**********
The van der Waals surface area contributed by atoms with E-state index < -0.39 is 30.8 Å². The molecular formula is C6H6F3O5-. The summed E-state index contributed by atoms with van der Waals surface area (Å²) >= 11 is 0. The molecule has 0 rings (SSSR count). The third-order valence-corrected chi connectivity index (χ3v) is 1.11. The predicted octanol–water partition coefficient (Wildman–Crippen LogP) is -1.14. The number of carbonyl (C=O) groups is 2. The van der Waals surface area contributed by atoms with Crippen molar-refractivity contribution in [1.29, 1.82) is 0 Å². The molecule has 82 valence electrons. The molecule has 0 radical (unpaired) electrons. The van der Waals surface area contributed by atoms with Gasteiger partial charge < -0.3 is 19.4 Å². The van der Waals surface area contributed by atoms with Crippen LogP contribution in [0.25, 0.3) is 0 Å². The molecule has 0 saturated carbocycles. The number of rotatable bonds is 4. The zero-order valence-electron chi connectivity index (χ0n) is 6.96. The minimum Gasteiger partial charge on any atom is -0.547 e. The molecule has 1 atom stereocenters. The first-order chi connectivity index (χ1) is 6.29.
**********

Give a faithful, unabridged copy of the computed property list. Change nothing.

The van der Waals surface area contributed by atoms with E-state index < -0.39 is 30.8 Å². The molecular formula is C6H6F3O5-. The summed E-state index contributed by atoms with van der Waals surface area (Å²) >= 11 is 0. The molecule has 0 rings (SSSR count). The third-order valence-corrected chi connectivity index (χ3v) is 1.11. The predicted octanol–water partition coefficient (Wildman–Crippen LogP) is -1.14. The number of carbonyl (C=O) groups is 2. The van der Waals surface area contributed by atoms with Crippen molar-refractivity contribution in [1.29, 1.82) is 0 Å². The molecule has 82 valence electrons. The molecule has 0 radical (unpaired) electrons. The van der Waals surface area contributed by atoms with Gasteiger partial charge < -0.3 is 19.4 Å². The van der Waals surface area contributed by atoms with Crippen LogP contribution in [0.25, 0.3) is 0 Å². The molecule has 0 saturated carbocycles. The number of rotatable bonds is 4. The zero-order valence-electron chi connectivity index (χ0n) is 6.96. The minimum Gasteiger partial charge on any atom is -0.547 e. The molecule has 1 atom stereocenters. The first-order chi connectivity index (χ1) is 6.29.